The Westmark Baranof is an interesting hotel—a true Alaskan experience in downtown Juneau. It’s nothing fancy, but has a great location, and I loved staying there. Rooms on one side of the hotel have a view of the Gastineau Channel (great spot for watching float planes take off) while the other side has a mountainside vista complete with waterfalls. Plus, I loved the Capital Cafe in the lobby of the hotel… awesome spot for breakfast and great service. (Bonus! The then under-construction Starbucks should be complete by now.)
Alternate: Four Points by Sheraton Juneau. It’s a Sheraton—good location downtown and as expected.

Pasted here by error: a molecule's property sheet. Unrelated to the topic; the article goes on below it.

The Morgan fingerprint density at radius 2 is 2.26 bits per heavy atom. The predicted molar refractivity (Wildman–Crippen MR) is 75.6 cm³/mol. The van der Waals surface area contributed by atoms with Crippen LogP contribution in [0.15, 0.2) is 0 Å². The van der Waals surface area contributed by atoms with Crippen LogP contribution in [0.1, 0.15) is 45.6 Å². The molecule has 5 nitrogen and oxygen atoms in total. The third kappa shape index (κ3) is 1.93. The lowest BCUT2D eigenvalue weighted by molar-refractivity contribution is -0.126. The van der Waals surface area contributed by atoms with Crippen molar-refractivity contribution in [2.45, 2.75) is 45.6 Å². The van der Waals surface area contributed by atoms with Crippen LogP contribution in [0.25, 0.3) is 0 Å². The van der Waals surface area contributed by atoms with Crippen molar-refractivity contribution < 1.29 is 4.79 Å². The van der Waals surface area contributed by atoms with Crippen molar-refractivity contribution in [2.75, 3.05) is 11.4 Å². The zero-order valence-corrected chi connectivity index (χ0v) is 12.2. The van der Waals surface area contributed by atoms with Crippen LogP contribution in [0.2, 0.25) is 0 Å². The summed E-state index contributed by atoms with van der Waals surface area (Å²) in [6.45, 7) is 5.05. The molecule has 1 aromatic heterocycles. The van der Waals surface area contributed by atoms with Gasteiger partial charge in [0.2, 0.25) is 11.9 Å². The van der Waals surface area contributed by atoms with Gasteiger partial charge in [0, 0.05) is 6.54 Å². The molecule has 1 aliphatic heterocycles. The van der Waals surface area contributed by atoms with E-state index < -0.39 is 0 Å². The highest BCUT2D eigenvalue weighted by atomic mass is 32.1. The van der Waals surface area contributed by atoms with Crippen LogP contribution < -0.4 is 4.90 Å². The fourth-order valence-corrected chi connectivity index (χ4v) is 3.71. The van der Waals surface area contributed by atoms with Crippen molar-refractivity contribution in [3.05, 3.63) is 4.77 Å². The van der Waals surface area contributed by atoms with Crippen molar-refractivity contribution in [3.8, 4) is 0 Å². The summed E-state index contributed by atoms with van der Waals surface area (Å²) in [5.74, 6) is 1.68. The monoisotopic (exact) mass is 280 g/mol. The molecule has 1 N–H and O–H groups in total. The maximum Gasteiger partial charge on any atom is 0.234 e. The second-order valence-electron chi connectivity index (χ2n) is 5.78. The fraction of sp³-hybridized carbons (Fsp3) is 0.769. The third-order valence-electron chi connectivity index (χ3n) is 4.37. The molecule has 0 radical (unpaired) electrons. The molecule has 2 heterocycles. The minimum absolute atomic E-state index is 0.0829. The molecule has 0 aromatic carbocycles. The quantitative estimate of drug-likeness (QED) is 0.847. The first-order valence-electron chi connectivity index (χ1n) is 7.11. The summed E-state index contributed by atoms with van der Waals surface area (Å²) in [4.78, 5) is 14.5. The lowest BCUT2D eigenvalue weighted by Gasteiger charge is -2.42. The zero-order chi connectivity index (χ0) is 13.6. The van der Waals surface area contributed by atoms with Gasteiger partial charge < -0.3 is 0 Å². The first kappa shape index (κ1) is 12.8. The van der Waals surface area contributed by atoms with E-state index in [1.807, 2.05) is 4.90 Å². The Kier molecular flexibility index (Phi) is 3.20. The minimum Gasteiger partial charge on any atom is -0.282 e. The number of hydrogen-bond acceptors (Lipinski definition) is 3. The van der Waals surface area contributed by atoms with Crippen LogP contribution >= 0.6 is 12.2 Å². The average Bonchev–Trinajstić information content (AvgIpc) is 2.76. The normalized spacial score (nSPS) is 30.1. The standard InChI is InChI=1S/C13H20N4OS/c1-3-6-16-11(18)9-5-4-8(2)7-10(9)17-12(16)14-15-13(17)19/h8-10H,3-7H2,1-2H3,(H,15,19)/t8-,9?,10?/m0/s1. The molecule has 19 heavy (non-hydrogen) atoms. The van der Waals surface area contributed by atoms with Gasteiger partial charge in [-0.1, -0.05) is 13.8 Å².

While the hotel vantage point was good, for the best views of the city and the Gastineau Channel, you have to visit Mount Roberts Tramway. Mount Roberts stands tall at 3,819 feet and its base is accessible from downtown. Hop on the tram and you will be whisked 1800 feet up the mountainside to breathtaking views. But if you’re looking for some exercise, you can hike to the pinnacle of Mount Roberts from the tram stop, too. I’m not going to lie, it’s steep! But once you make your way to the top you’ll be rewarded with panoramic views and, like me, maybe a conversation with a lone eagle.
Alternate: Alaskan Brewery and Bottling Company. It rains a lot in Juneau… and a great way to spend a rainy day is by visiting the Alaskan Brewery and Bottling Company. The brewery has a shop downtown where they sale tickets for the tour and offer complimentary shuttle rides out to the actual bottling plant. They also have great souvenirs (I picked up Cara an Alaskan Brewery cycling jersey there).